In reality we are continuously faced with non-implementation by the member states of the already existing EU laws and directives. There are about 150 bottlenecks and gaps which cause serious distortion and fragmentation of the functioning of the European market. Especially disappointing and demoralizing for the new members has been obstinate resistance of several "older" member states to the opening up of their services markets and to the launching of the single digital market.

The continuing incompletion of the single market reflects in a nutshell the major problems and internal contradictions of the EU - the insufficient political will coupled with preference of short term national interests to the common good.

Enhancing the role of the Commission to enforce the law will not solve the problem: two dramatic weaknesses of the EU need to be addressed first. These are alarmingly unequal levels of competitiveness which motivates several member states to protect themselves instead of conducting genuine structural reforms.

And last, but not least, failure to fully understand that in the present demographic situation where there are only two or three taxpayers left for one retired person, the model of the established welfare state is not sustainable. Rapid completion of the single market is the main resource to boost growth

Arlene McCarthy, British Labour

Arlene McCarthy MEP Arlene McCarthy is a vice-chair of the Economic and Monetary Affairs Committee

The single market benefits British business, citizens and consumers. It is a big boost to trade, jobs and growth with around half of our exports, goods and services destined for European markets and generating around 3.5 million jobs. Eight out of the UK's 10 main export markets are in the single market.

Further growth in the services market has the potential to increase UK household income by about 7% and EU GDP by 4% over the next 10 years. Recovery of debts for British business has been facilitated with a new European Payment Order enabling them to avoid costly court fees. Single market laws to control the movement of weapons is helping to tackle gun crime in the UK, by restricting the movement and sale of convertible hand guns.

Consumers have benefitted from an EU-wide law to bring down the cost of mobile phone roaming for texts, calls and data, while enjoying the right to have purchases replaced, repaired or refunded across the EU. Vulnerable and elderly consumers are protected with the single market law on Unfair Commercial Practices to tackle scam merchants and dodgy dealers.

From business exports to buying goods or using a mobile phone in the EU, the single market has advantages for the UK.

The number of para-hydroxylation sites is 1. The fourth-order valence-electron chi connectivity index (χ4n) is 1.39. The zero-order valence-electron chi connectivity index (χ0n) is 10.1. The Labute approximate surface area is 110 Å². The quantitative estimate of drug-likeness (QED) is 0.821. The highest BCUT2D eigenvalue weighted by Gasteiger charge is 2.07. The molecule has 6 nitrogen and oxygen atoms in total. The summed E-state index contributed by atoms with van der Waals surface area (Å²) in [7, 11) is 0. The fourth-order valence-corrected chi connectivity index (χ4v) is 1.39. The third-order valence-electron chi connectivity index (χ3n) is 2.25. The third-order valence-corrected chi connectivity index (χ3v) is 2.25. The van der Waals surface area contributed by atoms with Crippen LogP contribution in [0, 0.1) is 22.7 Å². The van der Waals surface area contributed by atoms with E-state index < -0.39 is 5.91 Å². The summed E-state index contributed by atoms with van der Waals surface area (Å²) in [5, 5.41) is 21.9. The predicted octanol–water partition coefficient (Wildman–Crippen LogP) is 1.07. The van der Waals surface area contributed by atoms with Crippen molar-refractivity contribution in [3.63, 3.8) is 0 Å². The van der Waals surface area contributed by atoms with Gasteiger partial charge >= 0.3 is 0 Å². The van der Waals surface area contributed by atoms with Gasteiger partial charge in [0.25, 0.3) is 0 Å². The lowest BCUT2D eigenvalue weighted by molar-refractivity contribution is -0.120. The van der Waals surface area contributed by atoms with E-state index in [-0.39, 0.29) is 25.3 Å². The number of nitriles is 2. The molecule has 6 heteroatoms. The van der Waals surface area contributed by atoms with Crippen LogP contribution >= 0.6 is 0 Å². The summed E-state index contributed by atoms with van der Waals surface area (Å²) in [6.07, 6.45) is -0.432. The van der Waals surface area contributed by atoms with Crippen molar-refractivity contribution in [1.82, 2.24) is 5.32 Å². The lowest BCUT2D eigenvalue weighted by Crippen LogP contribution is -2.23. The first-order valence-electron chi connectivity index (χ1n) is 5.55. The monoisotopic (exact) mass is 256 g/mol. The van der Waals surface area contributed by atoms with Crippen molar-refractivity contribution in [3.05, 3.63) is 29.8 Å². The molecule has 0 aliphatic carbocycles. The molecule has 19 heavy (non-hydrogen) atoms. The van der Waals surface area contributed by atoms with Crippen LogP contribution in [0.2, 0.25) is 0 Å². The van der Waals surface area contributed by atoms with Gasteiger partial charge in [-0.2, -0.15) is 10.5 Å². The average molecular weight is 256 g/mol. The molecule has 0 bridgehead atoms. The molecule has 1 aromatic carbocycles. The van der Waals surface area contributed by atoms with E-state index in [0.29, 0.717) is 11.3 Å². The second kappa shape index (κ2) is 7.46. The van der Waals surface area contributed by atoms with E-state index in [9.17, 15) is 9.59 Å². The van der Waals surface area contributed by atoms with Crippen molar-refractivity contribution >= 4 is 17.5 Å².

Paul Murphy, Irish Socialist

Paul Murphy MEP Paul Murphy is a member of the European Parliament's International Trade Committee

We are currently experiencing a deep crisis in Europe, with savage austerity being applied that is destroying people's lives and pushing the economies back into recession. This is partly the European expression of the crisis of world capitalism that started in the US, but it is also a result of the deep crisis of the process of capitalist integration in Europe - of which the single market was supposedly a crowning achievement.

Although the single market undoubtedly brought benefits to people's everyday lives, such as the ability to travel easily across borders and to work in different countries, it has been primarily a process designed in the interests of big business in Europe.

The free movement of capital by big business has taken precedence over the rights and interests of working class people. This right to free movement of capital enshrined by the single market has been used to drive an agenda of liberalisation and privatisation of vital public services by the EU. The result has been a sell-off of public companies, with the consequent destruction of working conditions and deterioration of services.

Similarly, this free movement of capital has seen massive speculation on countries' debt. Increasingly, we see societies ruled by the 'dictatorship of the market', dependent upon the whims of ultra-rich bondholders.

Twenty years on, we can conclude that the single market has failed for working people across Europe, while it has worked for the rich and big business. With the simultaneous massive movements against austerity across Europe, the power in Europe is clear.

This should be wielded to reject the failed neo-liberal model of a Europe built on a 'single market' for the rich, and instead build a fundamentally different Europe, a socialist Europe based on solidarity and equality.